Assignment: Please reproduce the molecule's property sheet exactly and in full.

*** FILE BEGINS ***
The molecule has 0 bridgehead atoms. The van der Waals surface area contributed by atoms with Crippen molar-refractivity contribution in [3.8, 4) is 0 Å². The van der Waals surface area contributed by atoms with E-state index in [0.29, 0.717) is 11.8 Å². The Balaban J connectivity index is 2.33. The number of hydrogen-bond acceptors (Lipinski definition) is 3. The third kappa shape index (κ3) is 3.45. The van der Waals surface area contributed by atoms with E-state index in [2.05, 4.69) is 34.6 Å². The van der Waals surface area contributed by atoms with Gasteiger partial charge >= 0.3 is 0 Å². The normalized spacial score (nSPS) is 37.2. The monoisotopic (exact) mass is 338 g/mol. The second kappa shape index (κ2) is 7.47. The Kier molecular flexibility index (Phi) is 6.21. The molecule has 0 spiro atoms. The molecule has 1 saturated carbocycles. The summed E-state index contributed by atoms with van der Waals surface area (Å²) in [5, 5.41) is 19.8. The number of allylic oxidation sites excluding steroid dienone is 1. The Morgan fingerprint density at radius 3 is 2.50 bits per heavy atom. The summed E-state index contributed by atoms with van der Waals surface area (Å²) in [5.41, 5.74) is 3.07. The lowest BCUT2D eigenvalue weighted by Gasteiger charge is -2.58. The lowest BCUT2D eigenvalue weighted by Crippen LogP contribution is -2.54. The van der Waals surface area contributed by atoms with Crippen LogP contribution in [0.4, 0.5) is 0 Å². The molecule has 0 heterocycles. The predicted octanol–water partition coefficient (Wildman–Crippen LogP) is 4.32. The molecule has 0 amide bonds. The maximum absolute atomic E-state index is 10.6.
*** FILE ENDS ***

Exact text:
The molecule has 0 bridgehead atoms. The van der Waals surface area contributed by atoms with Crippen molar-refractivity contribution in [3.8, 4) is 0 Å². The van der Waals surface area contributed by atoms with E-state index in [0.29, 0.717) is 11.8 Å². The Balaban J connectivity index is 2.33. The number of hydrogen-bond acceptors (Lipinski definition) is 3. The third kappa shape index (κ3) is 3.45. The van der Waals surface area contributed by atoms with E-state index in [2.05, 4.69) is 34.6 Å². The van der Waals surface area contributed by atoms with Gasteiger partial charge >= 0.3 is 0 Å². The normalized spacial score (nSPS) is 37.2. The monoisotopic (exact) mass is 338 g/mol. The second kappa shape index (κ2) is 7.47. The Kier molecular flexibility index (Phi) is 6.21. The molecule has 0 spiro atoms. The molecule has 1 saturated carbocycles. The summed E-state index contributed by atoms with van der Waals surface area (Å²) in [5, 5.41) is 19.8. The number of allylic oxidation sites excluding steroid dienone is 1. The Morgan fingerprint density at radius 3 is 2.50 bits per heavy atom. The summed E-state index contributed by atoms with van der Waals surface area (Å²) in [5.41, 5.74) is 3.07. The lowest BCUT2D eigenvalue weighted by Gasteiger charge is -2.58. The lowest BCUT2D eigenvalue weighted by Crippen LogP contribution is -2.54. The van der Waals surface area contributed by atoms with Crippen LogP contribution in [0.4, 0.5) is 0 Å². The molecule has 0 heterocycles. The predicted octanol–water partition coefficient (Wildman–Crippen LogP) is 4.32. The molecule has 0 amide bonds. The maximum absolute atomic E-state index is 10.6.